A casino could open in Terre Haute a couple years from now. If national statistics prove true here, a small percentage of residents could develop a gambling addiction.
Communities in this position can prepare for that prospect.
In fact, gambling addictions likely are present in Terre Haute right now.
"You probably have problem gamblers in your community already. You just may not be aware of it," said Mary Lay, manager of the Indiana Problem Gambling Awareness Program at the Indiana University School of Public Health in Bloomington. People afflicted by the addiction may play the lotteries or bingo, frequent casinos elsewhere, bet illegally on sports, or wager in private card games or online.
"I mean, [Monday] was the completion of one of the largest sports betting events of the year," Lay added, referring to the championship game of the NCAA men's basketball tournament. Bracket pools and side wagers on "the Big Dance" are common here and every other place in America.
A bill to place a casino in Terre Haute faced myriad ups and downs in the Indiana General Assembly last week. If lawmakers ultimately approve the bill, Gov. Eric Holcomb signs it, and Vigo County voters say "yes" to a casino through a referendum, the addition of a large, legal gambling facility would raise the profile of gambling addictions in this community — those already known and those that crop up among new casino players.
"Now that [a gambling facility] would be close to home, you would see a slight increase, or a bigger than slight increase" in gambling addictions, said Chris Gray, director of the Indiana Council on Problem Gambling. Like Lay, Gray knows the issue closely. Gray spent 20 years working for the Indiana Gaming Commission, including a decade as its director of compliance, before leading the ICPG. Problem gambling "is a big deal" in any household it touches, she said.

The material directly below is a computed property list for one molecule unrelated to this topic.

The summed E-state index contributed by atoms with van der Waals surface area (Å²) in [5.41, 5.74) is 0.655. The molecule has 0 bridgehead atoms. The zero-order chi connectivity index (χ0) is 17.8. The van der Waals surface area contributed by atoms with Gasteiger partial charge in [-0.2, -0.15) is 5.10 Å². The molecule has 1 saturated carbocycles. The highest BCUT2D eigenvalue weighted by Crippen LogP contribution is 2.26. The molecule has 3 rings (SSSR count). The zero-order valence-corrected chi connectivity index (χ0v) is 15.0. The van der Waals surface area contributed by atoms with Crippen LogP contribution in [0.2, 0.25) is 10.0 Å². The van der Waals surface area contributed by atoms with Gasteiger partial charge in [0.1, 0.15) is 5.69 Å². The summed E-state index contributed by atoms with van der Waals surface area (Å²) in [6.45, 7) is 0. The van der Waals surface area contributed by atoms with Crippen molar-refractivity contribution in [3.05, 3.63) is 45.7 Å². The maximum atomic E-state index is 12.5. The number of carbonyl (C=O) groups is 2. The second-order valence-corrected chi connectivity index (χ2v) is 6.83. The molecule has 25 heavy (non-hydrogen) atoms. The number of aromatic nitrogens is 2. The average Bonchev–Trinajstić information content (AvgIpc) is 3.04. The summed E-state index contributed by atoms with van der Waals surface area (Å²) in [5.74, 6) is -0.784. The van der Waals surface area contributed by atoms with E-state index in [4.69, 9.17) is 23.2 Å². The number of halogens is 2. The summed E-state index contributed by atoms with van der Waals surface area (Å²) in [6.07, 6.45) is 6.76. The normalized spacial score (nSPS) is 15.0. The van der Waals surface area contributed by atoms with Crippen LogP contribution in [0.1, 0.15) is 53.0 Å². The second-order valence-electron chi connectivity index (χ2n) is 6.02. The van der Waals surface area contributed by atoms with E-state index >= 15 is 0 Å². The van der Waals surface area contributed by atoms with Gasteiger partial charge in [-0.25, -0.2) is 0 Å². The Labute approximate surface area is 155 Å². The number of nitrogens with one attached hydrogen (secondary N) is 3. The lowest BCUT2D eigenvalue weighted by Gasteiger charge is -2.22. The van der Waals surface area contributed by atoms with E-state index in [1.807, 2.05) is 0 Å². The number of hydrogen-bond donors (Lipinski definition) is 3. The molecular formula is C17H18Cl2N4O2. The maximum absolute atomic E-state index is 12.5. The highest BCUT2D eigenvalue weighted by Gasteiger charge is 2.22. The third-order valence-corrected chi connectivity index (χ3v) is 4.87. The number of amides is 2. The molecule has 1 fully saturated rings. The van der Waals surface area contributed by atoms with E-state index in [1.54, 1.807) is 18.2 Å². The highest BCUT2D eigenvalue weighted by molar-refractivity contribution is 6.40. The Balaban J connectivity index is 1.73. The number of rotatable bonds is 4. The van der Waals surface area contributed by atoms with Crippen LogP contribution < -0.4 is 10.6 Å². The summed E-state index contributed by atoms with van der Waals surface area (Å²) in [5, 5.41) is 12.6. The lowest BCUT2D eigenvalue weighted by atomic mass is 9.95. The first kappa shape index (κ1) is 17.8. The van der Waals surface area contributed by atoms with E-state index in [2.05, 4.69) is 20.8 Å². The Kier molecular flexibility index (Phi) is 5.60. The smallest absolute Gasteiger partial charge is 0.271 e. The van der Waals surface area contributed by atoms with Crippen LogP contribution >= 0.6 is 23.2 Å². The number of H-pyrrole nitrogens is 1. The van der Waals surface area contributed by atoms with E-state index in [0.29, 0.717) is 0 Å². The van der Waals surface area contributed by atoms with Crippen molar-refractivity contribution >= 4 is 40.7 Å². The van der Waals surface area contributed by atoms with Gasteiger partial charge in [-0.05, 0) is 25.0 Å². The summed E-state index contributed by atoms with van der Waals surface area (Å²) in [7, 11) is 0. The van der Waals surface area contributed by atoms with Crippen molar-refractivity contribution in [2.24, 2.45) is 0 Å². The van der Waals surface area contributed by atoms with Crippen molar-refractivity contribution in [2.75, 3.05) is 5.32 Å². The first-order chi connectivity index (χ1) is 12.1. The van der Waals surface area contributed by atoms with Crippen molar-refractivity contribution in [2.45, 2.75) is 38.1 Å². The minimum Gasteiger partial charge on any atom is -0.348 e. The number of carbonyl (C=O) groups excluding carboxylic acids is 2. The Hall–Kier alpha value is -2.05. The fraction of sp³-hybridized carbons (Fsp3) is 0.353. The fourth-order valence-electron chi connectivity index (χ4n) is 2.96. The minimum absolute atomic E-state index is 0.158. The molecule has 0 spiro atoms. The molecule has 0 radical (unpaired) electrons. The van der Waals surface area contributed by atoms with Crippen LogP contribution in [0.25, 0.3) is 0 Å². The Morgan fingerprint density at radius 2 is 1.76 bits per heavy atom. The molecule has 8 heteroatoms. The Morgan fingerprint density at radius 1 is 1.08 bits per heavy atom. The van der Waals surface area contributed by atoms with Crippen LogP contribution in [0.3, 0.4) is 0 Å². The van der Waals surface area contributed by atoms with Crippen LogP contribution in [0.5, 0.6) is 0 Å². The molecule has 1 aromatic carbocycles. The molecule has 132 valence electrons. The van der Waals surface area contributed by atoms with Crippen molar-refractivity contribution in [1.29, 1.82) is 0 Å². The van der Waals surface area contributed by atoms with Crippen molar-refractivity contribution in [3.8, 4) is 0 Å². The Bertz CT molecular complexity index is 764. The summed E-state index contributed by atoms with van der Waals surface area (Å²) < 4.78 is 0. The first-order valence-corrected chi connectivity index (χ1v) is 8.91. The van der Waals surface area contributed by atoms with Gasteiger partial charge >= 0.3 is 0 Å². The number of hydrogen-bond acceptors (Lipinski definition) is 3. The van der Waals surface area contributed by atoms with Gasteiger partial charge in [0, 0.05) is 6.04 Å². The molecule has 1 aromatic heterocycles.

So, if a Terre Haute casino becomes a reality, then the community should be proactive about the realities that come with it.
Between 1 and 3 percent of gamblers in the U.S. will develop a pathological gambling problem, said Lay, citing figures used by the awareness program at IU. For Vigo County, that could range from several dozen to hundreds, depending on how heavily locals patronize a new casino. "Even 10 would be significant to a community," Lay said of new problem gambler cases.
Ninety-five percent of people going to a casino experience no problems, Gray pointed out. "They know it's their entertainment dollars, and they're very aware of their limits," Gray said. "However, there is that percentage that it does affect."
And that small group spends a sizable amount. Between 15 and 33 percent of gambling revenue comes from problem gamblers, according to a composite of studies around the country cited in the Minnesota Department of Mental Health's 2018 "Legislative Report."
Among that group, some are "problem" gamblers who deal with a few consequences of the addition, Gray explained. Those who experience many or all of the effects are "compulsive" gamblers. Addicted people develop an increased preoccupation with gambling, a need to bet more money more often, restlessness or irritability when trying to stop, and a loss of control in which a person keeps gambling in spite of mounting consequences, according to the ICPG. They also "chase losses" by trying to win back lost money through gambling more.
Many gambling addicts hide those effects from family, friends and coworkers.